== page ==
NEJM: Interim Editor Helps Reach Accord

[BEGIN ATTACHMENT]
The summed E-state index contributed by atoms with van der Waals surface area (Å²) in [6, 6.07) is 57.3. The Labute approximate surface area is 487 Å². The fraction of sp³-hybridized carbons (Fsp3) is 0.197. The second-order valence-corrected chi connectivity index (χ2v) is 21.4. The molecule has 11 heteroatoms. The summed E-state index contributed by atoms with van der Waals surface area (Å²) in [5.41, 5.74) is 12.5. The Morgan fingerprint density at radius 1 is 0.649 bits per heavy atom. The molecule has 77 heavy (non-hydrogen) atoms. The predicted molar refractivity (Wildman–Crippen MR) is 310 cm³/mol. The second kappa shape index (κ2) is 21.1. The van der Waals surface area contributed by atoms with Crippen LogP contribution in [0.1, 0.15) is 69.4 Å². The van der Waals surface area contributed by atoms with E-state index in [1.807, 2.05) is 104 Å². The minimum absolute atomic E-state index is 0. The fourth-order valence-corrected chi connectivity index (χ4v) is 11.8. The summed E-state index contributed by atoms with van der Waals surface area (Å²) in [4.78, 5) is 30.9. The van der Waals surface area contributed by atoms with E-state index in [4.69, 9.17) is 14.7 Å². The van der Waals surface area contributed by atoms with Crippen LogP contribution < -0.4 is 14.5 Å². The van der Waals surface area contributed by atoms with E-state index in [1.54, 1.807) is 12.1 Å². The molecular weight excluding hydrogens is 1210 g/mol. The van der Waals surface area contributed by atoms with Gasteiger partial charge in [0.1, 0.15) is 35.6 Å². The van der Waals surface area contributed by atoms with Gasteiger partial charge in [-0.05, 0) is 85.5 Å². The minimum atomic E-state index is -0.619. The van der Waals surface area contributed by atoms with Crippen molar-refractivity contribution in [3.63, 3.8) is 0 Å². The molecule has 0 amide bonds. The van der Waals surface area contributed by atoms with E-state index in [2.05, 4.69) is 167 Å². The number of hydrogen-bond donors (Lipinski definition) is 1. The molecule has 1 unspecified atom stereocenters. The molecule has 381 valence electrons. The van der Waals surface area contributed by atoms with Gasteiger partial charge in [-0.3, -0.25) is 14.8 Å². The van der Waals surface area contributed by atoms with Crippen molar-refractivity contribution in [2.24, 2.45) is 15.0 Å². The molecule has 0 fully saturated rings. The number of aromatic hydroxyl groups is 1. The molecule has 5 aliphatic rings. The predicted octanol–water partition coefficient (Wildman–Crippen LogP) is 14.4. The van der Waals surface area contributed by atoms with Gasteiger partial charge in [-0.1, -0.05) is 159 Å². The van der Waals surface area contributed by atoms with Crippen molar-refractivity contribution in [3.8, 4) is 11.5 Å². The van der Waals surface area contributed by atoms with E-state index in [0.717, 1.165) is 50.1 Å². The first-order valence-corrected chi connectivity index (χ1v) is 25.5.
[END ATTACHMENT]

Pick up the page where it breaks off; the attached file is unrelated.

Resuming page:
The 10-day controversy between the Massachusetts Medical Society and its "flagship" New England Journal of Medicine over use of the prestigious publication's name has been settled, with the society agreeing not to propagate the journal's name as it had planned. Wednesday's agreement was brokered by Dr. Marcia Angell, whom the society named interim editor-in-chief yesterday in the wake of their dismissing former editor-in-chief Dr. Jerome Kassirer over the dispute. Angell, the former executive editor, agreed to take the position on a temporary basis, saying she "would leave to teach and write after the new editor is named." Angell also insisted on complete editorial independence for the journal, meaning the society "cannot use the journal's name or logo in any other way on its products or marketing campaigns without the editor's permission" (AP/Philadelphia Inquirer, 8/5). That agreement ended speculation that the society would capitalize on the journal's name to create a line of new specialty journals, with names such as the "New England Journal of Cardiology," which would print the magazine's rejected studies. The society, however, can indicate that other publications are "'from the publishers of the New England Journal of Medicine,' even over the editor's objections." Even so, Angell said, "[T]his is very hopeful. The society has signed on to some very strong principles. [T]his is going to protect the journal even when I'm not here" (Lasalandra, Boston Herald, 8/5). The Boston Globe reports that the editorial staff will also approve content for a consumer-oriented version of the journal scheduled to appear this fall on Healthgate.com. Members of the journal's editorial staff "expressed relief" at the outcome, many of whom had feared the dispute would make it difficult "to meet the journal's weekly publication schedule" (Knox, Boston Globe, 8/5). George Annas, a medical ethicist at Boston University, said, "It would have been a disaster if they couldn't have signed her. The medical society should be jumping for joy. That they can get her to stay around is a major coup for them" (Boston Herald, 8/5).This is part of the California Healthline Daily Edition, a summary of health policy coverage from major news organizations. Sign up for an email subscription.